I have a lemon that I grew from store bough lemon seed so it's not a dwarf variety. It was growing crazy fast but now it started to drop leaves, some seemed healthy other had some browning around tips and edges.


  • Constant 19-24C
  • Low humidity
  • Mostly overcast daylight
  • Water 2-3 times a month (with general purpose nutrients)

Roots seem to grow very slowly and have not yet reached the bottom of the pot. It was only transplanted once. Plant is only a few months old.

I have been adding tea leaves which is the only major change I can think of. It doesn't look like high ph symptoms from other resources though. I haven't added anymore for a while or watered for maybe 3-4 weeks - symptoms do not appear to have spread or gotten worse. Perhaps it was over watered but again symptoms don't seem to match.

What is the likely cause and the solution?

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  • What sort of soil is the lemon tree in? Jan 14, 2018 at 19:15
  • Nothing special, compost with some worm castings. It did very well up to now so I don't think soil is an issue.
    – DominicM
    Jan 14, 2018 at 21:14
  • Has there been any sudden change in the amount of light the tree receives?
    – Jurp
    Jan 14, 2018 at 21:37
  • @Jurp Sorry for late reply. Not really, it's inter and very bad weather lately but that's not uncommon
    – DominicM
    Jan 15, 2018 at 18:56
  • The reason I ask is that when I put my Clementine orange (from seed) outside in the Spring in too much sun it drops its leaves; when I bring it inside for the winter, it drops its leaves. They always regrow. I water my orange maybe once a month, and only if the pot is light - well, as light as a clay pot with a 4' tree in it can be :)
    – Jurp
    Jan 17, 2018 at 1:10

1 Answer 1


Diagnosis through photos is hard so I hope you will find it useful if I point out what I do not see:

  • no sign of white grains of salt on the underside of the leaves which indicate spider mites which are a common problem.
  • no scale or mealy bug observed, thrip would be unusual outside of a greenhouse and there is no telltale frass or silvery tracks on the leaves => no pests
  • no sign of green veins and yellow leaves which are typical of an iron/manganese deficiency due to alkaline soil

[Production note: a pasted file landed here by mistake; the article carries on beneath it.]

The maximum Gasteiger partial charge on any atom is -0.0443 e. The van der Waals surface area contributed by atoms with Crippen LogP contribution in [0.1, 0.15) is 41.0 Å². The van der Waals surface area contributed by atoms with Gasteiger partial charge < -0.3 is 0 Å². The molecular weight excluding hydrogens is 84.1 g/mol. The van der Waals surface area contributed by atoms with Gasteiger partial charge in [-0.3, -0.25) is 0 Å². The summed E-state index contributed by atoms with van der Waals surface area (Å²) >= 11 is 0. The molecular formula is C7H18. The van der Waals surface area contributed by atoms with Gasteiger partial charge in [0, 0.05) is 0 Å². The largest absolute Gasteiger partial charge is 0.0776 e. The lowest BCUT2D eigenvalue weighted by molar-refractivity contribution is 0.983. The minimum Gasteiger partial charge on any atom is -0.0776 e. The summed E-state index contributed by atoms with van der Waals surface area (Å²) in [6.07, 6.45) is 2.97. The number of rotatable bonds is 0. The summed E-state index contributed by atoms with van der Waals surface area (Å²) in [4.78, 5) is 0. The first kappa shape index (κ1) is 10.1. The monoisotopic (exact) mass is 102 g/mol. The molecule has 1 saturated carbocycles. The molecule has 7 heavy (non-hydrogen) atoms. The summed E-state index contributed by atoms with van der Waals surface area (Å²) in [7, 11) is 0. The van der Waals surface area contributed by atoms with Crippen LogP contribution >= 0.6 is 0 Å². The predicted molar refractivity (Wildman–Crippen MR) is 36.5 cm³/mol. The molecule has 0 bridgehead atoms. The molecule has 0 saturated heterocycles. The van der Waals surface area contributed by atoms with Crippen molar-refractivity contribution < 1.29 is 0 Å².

The item that may be causing this is overuse of fertilizer. Yes, outdoors in a high light situation you would have to work hard to over fertilize. Indoors where light levels are ten to a hundred times lower fertilizing two to three times a month is too much.

I suggest watering once with distilled water in sufficient quantity that water runs out the bottom of the pot. This will reduce the fertilizer salts that may present in the soil. Then switching to a citrus fertilizer or similar that has chelated iron and manganese. Apply once every two months at half strength in fall and winter. During spring and summer apply at half strength every month.

  • there does appear to be browning at the edges on one of the pictures suggesting fertilizer burn. Jan 14, 2018 at 21:57
  • Also for citrus trees it is important that they have dry spells. Overwatering will cause the leaves to curl up.
    – Tikkes
    Jan 15, 2018 at 10:27
  • That's a no to all the points. Fertiliser burn seems plausible. Could over watering also cause brown leaf edges? What about acidic soil from tea leaves?
    – DominicM
    Jan 15, 2018 at 19:15
  • @GrahamChiu Yes the main symptom is browning leaf edges closest to tips, then often drops. Any good resources relating to this?
    – DominicM
    Jan 15, 2018 at 19:17
  • Citrus likes acidic soils. Jan 15, 2018 at 19:24

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